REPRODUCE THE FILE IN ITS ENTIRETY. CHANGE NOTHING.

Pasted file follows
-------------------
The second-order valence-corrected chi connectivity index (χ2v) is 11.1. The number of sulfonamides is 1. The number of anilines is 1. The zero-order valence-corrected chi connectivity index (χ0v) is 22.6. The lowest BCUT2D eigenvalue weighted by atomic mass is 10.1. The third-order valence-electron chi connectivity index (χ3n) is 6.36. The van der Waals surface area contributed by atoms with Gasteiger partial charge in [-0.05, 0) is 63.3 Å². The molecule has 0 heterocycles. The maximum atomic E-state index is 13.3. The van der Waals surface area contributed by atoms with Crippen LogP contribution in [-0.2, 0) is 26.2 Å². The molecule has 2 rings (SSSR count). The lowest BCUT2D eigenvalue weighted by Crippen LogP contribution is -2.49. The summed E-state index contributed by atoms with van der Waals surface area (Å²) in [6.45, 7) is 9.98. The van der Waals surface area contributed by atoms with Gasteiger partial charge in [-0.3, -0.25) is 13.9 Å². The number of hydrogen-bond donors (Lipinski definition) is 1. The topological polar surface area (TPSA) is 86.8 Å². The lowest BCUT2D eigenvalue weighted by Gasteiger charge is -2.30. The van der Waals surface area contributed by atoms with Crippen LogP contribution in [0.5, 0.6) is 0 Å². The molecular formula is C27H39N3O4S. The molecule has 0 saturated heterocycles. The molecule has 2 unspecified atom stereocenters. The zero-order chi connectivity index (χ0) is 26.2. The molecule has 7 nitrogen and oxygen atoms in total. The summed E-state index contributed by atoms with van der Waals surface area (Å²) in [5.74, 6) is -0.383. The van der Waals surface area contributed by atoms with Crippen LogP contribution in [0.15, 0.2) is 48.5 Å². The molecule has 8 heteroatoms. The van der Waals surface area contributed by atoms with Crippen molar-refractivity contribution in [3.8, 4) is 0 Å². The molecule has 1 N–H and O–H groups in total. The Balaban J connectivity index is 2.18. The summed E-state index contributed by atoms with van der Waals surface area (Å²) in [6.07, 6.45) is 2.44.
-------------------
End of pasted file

The second-order valence-corrected chi connectivity index (χ2v) is 11.1. The number of sulfonamides is 1. The number of anilines is 1. The zero-order valence-corrected chi connectivity index (χ0v) is 22.6. The lowest BCUT2D eigenvalue weighted by atomic mass is 10.1. The third-order valence-electron chi connectivity index (χ3n) is 6.36. The van der Waals surface area contributed by atoms with Gasteiger partial charge in [-0.05, 0) is 63.3 Å². The molecule has 0 heterocycles. The maximum atomic E-state index is 13.3. The van der Waals surface area contributed by atoms with Crippen LogP contribution in [-0.2, 0) is 26.2 Å². The molecule has 2 rings (SSSR count). The lowest BCUT2D eigenvalue weighted by Crippen LogP contribution is -2.49. The summed E-state index contributed by atoms with van der Waals surface area (Å²) in [6.45, 7) is 9.98. The van der Waals surface area contributed by atoms with Gasteiger partial charge in [-0.3, -0.25) is 13.9 Å². The number of hydrogen-bond donors (Lipinski definition) is 1. The topological polar surface area (TPSA) is 86.8 Å². The lowest BCUT2D eigenvalue weighted by Gasteiger charge is -2.30. The van der Waals surface area contributed by atoms with Crippen LogP contribution in [0.5, 0.6) is 0 Å². The molecular formula is C27H39N3O4S. The molecule has 0 saturated heterocycles. The molecule has 2 unspecified atom stereocenters. The zero-order chi connectivity index (χ0) is 26.2. The molecule has 7 nitrogen and oxygen atoms in total. The summed E-state index contributed by atoms with van der Waals surface area (Å²) in [5.74, 6) is -0.383. The van der Waals surface area contributed by atoms with Crippen LogP contribution in [0.15, 0.2) is 48.5 Å². The molecule has 8 heteroatoms. The van der Waals surface area contributed by atoms with Crippen molar-refractivity contribution in [3.8, 4) is 0 Å². The molecule has 1 N–H and O–H groups in total. The Balaban J connectivity index is 2.18. The summed E-state index contributed by atoms with van der Waals surface area (Å²) in [6.07, 6.45) is 2.44.